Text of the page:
Compatibilists argue that determinism is compatible with human freedom, and that indeterminism is not compatible or at best incoherent. They feel (correctly) that there must be a deterministic or causal connection between our will and our actions. This allows us to take responsibility for our actions, including credit for the good and blame for the bad. As long as the agent is free from external coercion, they have freedom of action, which is the compatibilist freedom we have according to Thomas Hobbes and David Hume. Compatibilists (or "soft determinists" as they have been known since William James) identify free will with freedom of action - the lack of external constraints. We are free, and we have free will, if we are not in physical chains. But freedom of the will is different from freedom of action. Many compatibilists accept the view of a causal chain of events going back indefinitely in time, consistent with the laws of nature, with the plan of an omniscient God, or with other determinisms. As long as our own will is included in that causal chain, we are free, they say. And they think causality in nature is related to the very possibility of reason and logic. Without causality, they say, we could not be of the truths of our arguments. Compatibilists don't mind all their decisions being caused by a metaphysical chain of events, as long as they are not in physical chains. We think compatibilists should be classified according to the particular determinisms they think are compatible with human freedom. It is one thing to claim compatibility with physics, another to claim compatibility with God's foreknowledge, etc.
An increasing number of compatibilists, often reluctantly, accept the view that random quantum mechanical events occur in the world. Whether in the physical world, in the biological world (where they are a key driver of genetic mutations), or in the mind, randomness and uncaused events are real. Other compatibilists, Daniel Dennett, for example, simply insist that such genuine irreducible randomness is not needed for evolution or for human freedom. Others point out that even if strict determinism were true (which it isn't), compatibilist freedom of action, in David Hume's sense, would still exist. Quantum events introduce the possibility of accidents, novelty, and human creativity. Compatibilists who admit such indeterminism might very likely be convinced of a stronger argument for human freedom that still provides an adequately determined will. See Giving Determinists What They Say They Want.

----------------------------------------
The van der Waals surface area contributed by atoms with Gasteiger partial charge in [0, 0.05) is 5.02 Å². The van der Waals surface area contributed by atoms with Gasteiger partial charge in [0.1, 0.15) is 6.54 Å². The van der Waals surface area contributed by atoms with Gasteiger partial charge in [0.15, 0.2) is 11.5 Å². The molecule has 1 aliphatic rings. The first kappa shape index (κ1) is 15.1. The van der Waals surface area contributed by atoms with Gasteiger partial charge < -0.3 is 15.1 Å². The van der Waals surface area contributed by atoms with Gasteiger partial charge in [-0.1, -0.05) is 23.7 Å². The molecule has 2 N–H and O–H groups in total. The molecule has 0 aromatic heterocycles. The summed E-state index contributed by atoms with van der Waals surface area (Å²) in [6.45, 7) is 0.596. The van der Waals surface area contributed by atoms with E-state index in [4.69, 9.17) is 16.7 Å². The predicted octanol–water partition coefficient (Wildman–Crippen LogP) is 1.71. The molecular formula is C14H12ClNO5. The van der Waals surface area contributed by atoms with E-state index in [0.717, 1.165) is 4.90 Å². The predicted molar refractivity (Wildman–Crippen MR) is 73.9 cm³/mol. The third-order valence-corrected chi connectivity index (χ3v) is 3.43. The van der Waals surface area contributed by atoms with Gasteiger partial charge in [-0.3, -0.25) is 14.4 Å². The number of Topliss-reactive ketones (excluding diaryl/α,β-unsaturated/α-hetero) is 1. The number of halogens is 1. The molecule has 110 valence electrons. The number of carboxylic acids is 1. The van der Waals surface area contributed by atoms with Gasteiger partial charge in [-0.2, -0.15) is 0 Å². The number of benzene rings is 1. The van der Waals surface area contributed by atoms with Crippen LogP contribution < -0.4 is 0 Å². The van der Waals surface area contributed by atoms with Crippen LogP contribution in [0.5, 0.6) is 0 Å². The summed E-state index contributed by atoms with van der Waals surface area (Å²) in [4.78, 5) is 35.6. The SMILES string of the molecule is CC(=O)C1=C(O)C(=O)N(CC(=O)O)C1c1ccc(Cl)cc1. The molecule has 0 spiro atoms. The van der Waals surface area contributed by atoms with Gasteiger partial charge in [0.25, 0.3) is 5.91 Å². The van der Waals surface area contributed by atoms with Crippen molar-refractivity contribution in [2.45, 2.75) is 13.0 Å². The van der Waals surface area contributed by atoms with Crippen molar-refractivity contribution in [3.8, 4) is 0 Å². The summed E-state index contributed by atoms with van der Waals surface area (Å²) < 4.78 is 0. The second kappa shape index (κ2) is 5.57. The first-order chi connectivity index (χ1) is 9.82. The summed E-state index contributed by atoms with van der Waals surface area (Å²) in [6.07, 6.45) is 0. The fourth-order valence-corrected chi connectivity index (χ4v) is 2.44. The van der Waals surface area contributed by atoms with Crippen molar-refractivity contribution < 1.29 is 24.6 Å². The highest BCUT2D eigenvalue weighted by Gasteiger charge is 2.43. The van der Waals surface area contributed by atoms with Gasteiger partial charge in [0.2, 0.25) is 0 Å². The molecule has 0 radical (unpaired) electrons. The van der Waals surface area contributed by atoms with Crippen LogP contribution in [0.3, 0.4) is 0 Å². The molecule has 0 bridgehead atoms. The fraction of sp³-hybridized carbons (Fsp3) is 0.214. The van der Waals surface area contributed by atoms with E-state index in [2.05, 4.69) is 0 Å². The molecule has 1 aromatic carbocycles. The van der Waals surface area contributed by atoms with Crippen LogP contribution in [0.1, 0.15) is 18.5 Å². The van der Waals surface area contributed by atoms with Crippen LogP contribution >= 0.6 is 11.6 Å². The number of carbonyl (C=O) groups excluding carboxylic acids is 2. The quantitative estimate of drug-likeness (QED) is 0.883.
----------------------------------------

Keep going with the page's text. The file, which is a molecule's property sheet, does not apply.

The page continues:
Our Cogito model assumes causality and adequate determinism in the critical apparatus of the Macro Mind. From the Micro Mind however, as well as from the external world including other minds, come surprising and unpredictable events to feed the Agenda of possible thoughts and actions. The Cogito is compatibile with both determinism and uncertainty. It lives in Eddington's "halfway house."
Compatibilism explains the will. It cannot explain free. Our new mind model gets us both free (randomness) and will (adequately determined). The Cogito is genuine free will.
Note there is also incompatibilism. There are two kinds of incompatibilists, those who deny human freedom (usually called "hard" determinists) and those who assert it (often called voluntarists, free willists, or metaphysical libertarians - to distinguish them from political libertarians).
The first compatibilist was Carneades (214-129), the great Skeptic.